Monthly Archives: May 2016

  • Guar gum is a natural seed product used for many applications in the food industry, oil field chemicals and the textile industry.

    The product has been extensively applied as a thickener, emulsifier and stabilizer all over the world. The usage of this product as food additives in these markets has resulted to detailed analysis to determine its effects and also regulate the quality of the produce, manufacturing process, possible uses in food additive, chemical characterization, and reaction with other foods.

    Authorization by regulatory bodies

    Currently, Guar is an authorized products for use as a food additive in the European Union as stipulated by the European parliament and council directive 95/2/EC. The product holds a “not limited” directive which was issued in 1975 by joint forum by food and agriculture organization (FAO) and world health organization (WHO) in the Joint Expert Committee on Food Additives (JECFA). Various bodies such as European Food Safety Authority (EFSA) and other food safety bodies in the world have also approved this product.

    Recommendation for use as food additive

    Various food standardizing bodies specify different attributes as listed below

    Product definition: safety standards specify that the additive or flour should be derived from ground endosperm of the plant Cyamopsis tetragonaloba (L) Taub. (syn. Cyamopsis psoraloides). This additive should have a molecular weight between 50,000-8,000,000g/mol polysaccharides that comprise of galactomannans. Galactomannans are polysaccharide units made up of galactopyranose and mannopyranose and should have a mannose: galactose ratio of about 2:1.

    Physical description: It should be white, or yellow white. It has no odour, is free flowing and has bland taste.

    Chemical characterization: additives should have the following chemical structure

    Guar gum chemical structureManufacturing process: food specification indicate that the gum is obtained after separating husk and germ. The hull removed through heat treatment and milling. This is followed by sieving and clarification. The detailed manufacturing process for food grade guar approved by FAO, EFSA and other regulating bodies is shown below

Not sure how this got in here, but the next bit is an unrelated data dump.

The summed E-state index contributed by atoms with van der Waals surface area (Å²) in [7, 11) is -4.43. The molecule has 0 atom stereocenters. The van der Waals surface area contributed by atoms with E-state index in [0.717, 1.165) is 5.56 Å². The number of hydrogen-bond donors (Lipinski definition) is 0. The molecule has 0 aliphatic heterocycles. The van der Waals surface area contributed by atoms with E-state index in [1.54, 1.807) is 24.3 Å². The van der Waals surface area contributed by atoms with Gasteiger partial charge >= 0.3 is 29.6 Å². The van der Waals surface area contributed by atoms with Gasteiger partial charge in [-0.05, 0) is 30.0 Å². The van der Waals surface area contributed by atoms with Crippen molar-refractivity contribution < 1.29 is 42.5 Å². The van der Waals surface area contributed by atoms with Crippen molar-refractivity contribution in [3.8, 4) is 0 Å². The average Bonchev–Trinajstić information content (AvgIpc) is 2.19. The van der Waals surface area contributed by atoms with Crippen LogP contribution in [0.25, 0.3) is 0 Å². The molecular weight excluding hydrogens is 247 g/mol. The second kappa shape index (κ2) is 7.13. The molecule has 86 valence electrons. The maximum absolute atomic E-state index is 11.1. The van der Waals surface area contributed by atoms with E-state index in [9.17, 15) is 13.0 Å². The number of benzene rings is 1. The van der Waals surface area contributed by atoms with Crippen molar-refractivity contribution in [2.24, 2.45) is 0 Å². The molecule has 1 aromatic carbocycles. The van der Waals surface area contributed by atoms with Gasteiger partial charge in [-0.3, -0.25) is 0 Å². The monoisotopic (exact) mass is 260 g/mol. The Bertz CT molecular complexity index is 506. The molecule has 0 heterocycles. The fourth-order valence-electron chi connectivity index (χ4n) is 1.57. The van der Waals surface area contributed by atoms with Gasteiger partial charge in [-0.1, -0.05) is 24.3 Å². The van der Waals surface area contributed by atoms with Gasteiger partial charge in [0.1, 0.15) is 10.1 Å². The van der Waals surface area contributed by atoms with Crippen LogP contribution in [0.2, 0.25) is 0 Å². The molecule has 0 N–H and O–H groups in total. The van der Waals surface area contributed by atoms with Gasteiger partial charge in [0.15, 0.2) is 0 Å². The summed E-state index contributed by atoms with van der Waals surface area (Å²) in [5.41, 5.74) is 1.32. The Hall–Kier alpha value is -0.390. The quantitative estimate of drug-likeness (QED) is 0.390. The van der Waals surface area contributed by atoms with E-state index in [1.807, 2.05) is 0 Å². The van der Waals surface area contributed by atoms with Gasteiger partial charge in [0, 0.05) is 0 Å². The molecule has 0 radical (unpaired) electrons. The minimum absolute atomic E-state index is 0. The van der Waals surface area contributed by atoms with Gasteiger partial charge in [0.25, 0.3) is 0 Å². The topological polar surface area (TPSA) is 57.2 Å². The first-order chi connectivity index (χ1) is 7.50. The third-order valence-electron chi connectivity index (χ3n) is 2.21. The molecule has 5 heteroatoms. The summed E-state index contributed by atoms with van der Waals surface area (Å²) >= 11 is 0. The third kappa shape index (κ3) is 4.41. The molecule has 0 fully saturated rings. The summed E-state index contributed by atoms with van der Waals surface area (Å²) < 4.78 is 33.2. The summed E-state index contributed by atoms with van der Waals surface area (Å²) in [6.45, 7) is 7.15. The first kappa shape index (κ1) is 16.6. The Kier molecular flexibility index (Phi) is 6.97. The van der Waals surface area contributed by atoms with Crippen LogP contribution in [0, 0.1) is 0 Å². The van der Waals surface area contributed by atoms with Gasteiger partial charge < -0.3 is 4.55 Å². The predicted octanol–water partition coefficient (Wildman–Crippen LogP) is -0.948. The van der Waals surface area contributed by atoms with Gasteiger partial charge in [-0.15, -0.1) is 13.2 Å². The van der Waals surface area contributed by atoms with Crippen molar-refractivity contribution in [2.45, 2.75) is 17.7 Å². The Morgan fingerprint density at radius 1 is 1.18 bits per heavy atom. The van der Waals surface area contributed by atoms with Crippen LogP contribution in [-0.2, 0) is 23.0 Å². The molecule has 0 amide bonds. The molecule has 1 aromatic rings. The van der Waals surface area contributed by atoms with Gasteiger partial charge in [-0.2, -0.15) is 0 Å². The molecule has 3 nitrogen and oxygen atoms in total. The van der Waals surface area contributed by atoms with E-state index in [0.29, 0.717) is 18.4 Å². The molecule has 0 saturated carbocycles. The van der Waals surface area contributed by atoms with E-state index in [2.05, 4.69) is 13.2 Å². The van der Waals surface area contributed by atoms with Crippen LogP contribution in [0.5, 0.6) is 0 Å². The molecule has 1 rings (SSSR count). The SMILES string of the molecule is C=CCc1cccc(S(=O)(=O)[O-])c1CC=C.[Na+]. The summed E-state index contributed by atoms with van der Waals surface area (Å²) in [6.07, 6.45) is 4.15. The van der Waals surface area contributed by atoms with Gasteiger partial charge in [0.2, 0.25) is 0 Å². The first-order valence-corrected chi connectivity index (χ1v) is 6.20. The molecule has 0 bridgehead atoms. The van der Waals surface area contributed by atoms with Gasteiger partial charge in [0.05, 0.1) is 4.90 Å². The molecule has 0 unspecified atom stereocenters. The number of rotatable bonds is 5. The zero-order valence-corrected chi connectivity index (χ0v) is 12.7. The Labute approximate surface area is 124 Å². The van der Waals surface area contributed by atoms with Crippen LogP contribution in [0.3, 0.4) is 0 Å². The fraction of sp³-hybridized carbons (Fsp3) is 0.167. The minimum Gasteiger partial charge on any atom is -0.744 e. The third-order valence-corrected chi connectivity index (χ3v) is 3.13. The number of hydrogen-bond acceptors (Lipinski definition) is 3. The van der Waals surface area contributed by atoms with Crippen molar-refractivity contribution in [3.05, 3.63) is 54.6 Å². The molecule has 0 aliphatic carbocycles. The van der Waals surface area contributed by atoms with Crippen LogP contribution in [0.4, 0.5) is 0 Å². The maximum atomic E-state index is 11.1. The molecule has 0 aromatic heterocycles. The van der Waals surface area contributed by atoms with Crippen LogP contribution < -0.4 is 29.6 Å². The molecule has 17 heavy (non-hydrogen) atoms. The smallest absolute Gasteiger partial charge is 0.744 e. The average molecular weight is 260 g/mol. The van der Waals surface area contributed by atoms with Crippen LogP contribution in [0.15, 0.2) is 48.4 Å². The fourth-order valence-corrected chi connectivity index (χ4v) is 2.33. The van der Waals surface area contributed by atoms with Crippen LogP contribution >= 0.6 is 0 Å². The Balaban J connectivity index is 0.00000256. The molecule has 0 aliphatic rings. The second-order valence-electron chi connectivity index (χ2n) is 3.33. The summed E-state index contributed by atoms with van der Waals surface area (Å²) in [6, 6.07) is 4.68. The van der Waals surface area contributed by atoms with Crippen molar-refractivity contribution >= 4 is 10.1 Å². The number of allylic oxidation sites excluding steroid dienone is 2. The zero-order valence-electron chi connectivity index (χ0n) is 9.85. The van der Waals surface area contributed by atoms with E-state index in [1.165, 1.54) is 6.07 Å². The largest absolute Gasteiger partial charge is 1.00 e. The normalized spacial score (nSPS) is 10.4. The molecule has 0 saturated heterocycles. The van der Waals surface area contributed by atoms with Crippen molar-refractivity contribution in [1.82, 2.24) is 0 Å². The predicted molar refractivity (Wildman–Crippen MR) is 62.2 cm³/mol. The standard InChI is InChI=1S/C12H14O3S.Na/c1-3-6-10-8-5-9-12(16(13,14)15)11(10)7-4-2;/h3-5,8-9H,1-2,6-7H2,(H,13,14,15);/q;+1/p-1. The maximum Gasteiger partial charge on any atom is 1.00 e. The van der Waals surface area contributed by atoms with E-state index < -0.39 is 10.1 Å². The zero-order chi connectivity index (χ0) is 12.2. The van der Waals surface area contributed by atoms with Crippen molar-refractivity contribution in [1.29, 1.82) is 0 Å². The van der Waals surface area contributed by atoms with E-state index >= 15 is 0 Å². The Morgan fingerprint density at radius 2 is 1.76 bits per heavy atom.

Guar gum food additivesPurity tests: recommended purity tests are solubility tests using ethanol, gel formation tests using sodium borate, gum constituents tests using 100mg of the sample and 1-10 µL of hydrolysate to identify galactose and mannose, examining using a microscope.

    Uses as food additives

    FAO, EFSA and JECFA specify that the guar gum suitable as and emulsifier in food because of its compatibility with plant hydrocolloids. In the USA, Europe and other countries; guar is specified as an emulsifier in various foods industries. The maximum use in percentage as a food additive are specified below

    Food industry (Additive) Maximum allowed quantity (%)
    Baked products and mixes 0.35
    Cereals for breakfast 1.2
    Cheese 0.8
    Daily products 1.0
    Cooking fat and oils 2.0
    Milk products 0.6
    Jam and jellies 1.0
    Vegetable and vegetable juice 2.0
    Various soup 0.8
    Sweet sauce and syrup 1.0
    Other products 0.5

    Source FAO, (2008). 69th JEFCA conference, chemical and technical assessment for Guar gum.

    As a stabilizer and thickening agent, the maximum additive levels are baked goods (0.2%), cheese (0.14%) and ice cream (0.1-0.3%). Various food safety organizations have also approved the use of partial depolymerisation through heat treatment and hydrolysis to result to particles with lower molecular size and varying viscosity.

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